Not being allowed to broadcast news undermines a key objective of community radio stations: giving a voice to people living at the margin. Recently, the radio station was confronted with a big dilemma when alleged cow protectors raped two women and killed two of their older relatives. Their crime was consumption of beef, an inexpensive and a high protein food for the less privileged, in an area where it is proscribed by the state of Haryana’s BJP government. This incident was followed by a clampdown on biryani (a rice dish layered with meat) to prevent local people from using cow meat. By any reckoning this was a national issue being played out in the station’s backyard, but the radio team was forced by law to not report either the incident or provide a forum for the local people to express their grievances. Besides, there was a threat from district officials that if Radio Mewat gave legitimacy to the protesters – it would be shut down.
These are difficult times for community radio stations like Radio Mewat. On the one hand the support from the government in terms of advertisements or sponsored programmes (the only way to get some financial assistance) has been stopped and on the other hand the community feels the radio is no longer a voice of the community, as it is not airing their concerns. For a community radio, which is supposed to be community owned – a radio by the people, for the people and of the people – the big question is: does one get into discussing the growing turmoil in the community or just focus on non-controversial issues like imparting education, propagating government schemes or being agony aunt to the women of Mewat? As the content of the radio programmes is constantly monitored by the central government, it is not easy to engage in discussions that the regulators could find subversive which, in turn, could lead to the lockdown of these small community run stations.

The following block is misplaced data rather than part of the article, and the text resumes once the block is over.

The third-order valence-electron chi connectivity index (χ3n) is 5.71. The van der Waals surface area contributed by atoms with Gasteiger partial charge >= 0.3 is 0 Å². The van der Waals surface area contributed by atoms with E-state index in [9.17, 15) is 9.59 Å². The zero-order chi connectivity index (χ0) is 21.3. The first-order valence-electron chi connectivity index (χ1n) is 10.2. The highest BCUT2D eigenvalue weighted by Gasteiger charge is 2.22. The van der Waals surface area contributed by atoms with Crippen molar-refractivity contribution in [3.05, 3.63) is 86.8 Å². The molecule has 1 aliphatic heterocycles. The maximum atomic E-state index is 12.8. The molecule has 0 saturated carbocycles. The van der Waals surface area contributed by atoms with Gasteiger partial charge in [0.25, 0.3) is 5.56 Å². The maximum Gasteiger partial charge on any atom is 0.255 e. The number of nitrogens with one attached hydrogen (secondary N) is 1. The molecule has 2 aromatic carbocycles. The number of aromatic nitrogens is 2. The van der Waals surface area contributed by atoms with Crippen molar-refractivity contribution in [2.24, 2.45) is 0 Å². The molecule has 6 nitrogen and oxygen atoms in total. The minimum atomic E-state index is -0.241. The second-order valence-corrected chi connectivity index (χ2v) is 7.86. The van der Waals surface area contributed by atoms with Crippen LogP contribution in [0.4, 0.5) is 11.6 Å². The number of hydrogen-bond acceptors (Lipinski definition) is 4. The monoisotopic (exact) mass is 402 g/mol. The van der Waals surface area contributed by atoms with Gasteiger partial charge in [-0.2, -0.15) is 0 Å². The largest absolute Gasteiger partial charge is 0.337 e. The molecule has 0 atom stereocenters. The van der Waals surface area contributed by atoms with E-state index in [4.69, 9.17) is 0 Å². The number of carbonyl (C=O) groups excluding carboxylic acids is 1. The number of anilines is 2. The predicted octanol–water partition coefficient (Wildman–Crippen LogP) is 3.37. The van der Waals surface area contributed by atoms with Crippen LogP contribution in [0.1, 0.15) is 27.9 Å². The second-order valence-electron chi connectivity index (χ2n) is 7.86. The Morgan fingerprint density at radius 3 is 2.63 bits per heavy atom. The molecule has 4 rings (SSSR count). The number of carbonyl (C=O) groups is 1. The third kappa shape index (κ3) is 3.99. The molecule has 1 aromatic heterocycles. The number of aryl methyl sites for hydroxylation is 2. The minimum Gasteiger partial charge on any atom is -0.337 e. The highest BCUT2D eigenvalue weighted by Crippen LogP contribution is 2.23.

When this issue was discussed with the community, the mood was firm. Under no circumstances did they want their radio to be shut down. They were perhaps cognisant, too, of the transformative role that radio played in their lives and how it could also help in discovering the next Warisa from a remote village of this abysmally poor area when she hears the voice on her FM radio “As-Salaam-Alaikum , Namaste, this is Radio Mewat”!